Despite the concerns of environmental organizations and local citizen groups, state lawmakers passed and Gov. Ted Strickland signed House Bill 363, which completes the transfer of oversight of large scale farm animal feeding operations to the Ohio Department of Agriculture.
The state legislature has been authorizing the agriculture department to assume more responsibility for issuing permits for Concentrated Animal Feeding Operations (CAFOs) since 2000. The new bill will transfer the permitting authority for the National Pollutant Discharge Elimination System for CAFOs to the agriculture department from the Ohio Environmental Protection Agency.
According to the bill:
• It specifies the director of the agriculture department has the authority to enforce terms of NPDES permits for discharging, transporting, or handling of pollutants, including manure, from CAFOS.
• It prohibits someone from discharging pollutants from a CAFO, rather than manure from a point source, into waters of the state without a NPDE permit.
• It revises the conflict of interest provisions governing the persons deciding whether to approve a NPDES permit application.
Ohio EPA Director Chris Korleski in November testified in favor of the bill, saying it was needed to bring the state in line with new federal rules for CAFOs being implemented by the U.S. EPA. Those new rules, he told the House Agriculture and Natural Resources Committee, require states to make similar changes by December, 2009.
“U.S. EPA had indicated that, because Ohio EPA currently retains the statutory authority to oversee the NPDES program for CAFOs , they expect Ohio EPA to implement the required rule changes. They also noted that they will not have a satisfactory basis to approve the transfer to ODA after December 2009,” he told the panel, adding that without the transfer of NPDES to the agriculture department “…the regulatory confusion will continue.”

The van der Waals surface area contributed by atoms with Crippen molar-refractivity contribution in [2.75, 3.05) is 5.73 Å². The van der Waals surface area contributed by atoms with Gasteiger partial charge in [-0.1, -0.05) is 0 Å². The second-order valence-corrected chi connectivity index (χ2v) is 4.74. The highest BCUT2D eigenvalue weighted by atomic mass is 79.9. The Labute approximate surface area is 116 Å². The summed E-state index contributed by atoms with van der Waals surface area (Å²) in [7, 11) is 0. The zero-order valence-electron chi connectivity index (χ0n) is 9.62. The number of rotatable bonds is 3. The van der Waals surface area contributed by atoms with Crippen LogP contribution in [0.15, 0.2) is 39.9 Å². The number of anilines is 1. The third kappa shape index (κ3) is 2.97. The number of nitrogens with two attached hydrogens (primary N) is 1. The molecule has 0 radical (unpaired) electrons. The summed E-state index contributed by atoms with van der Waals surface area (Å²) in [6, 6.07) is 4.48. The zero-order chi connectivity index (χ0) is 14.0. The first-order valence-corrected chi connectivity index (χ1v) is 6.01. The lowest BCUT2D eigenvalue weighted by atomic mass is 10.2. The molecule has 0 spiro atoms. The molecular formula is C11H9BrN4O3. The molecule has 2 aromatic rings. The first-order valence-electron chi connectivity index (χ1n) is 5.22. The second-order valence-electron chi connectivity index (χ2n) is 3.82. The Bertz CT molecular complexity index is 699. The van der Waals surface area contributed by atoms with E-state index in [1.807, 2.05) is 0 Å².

Environmental groups, however, have reservations about the changes.
The Ohio Sierra Club on its Web site said it is “…unprecedented for environmental permitting and enforcement authority to be given to an agency that is not charged with the goal of environmental protection.”
Ohio CAFOs generate about 10 million tons of manure annually, the Web site says: “This can result in manure over-application, where it can easily pollute local rivers, streams, and groundwater.”
The Sierra Club cites a study by the Environmental Integrity Project that claims the agriculture department has a “weak” enforcement history.
Joe Logan, Director of Agricultural Programs for the Ohio Environmental Council, also testified before lawmakers on the bill, saying it would give the agriculture department authority for overseeing potential discharges of waste materials for which it has no experience.
“…In 2008, I asked why the (agriculture) director would even consider approving a permit for an additional large poultry production facility in a watershed that the Oho EPA had documented was already impaired by nutrients from poultry manure from facilities already sighted in the area,” Logan told the panel. “I was told that the department believed they were precluded from considering such environmental factors because the statute enumerating the criteria for denying a permit lacked any reference to environmental factors. We find nothing in HB 363 that rectifies this concern.”
Larry and Vickie Askins, members of Wood County Citizens Opposed to Factory Farms, also raised concerns to legislators about increasing the agriculture department’s responsibilities.
They noted a study by the University of Nebraska which ranked Ohio’s Livestock Environmental Permitting Program 10th among the top 10 hog producing states.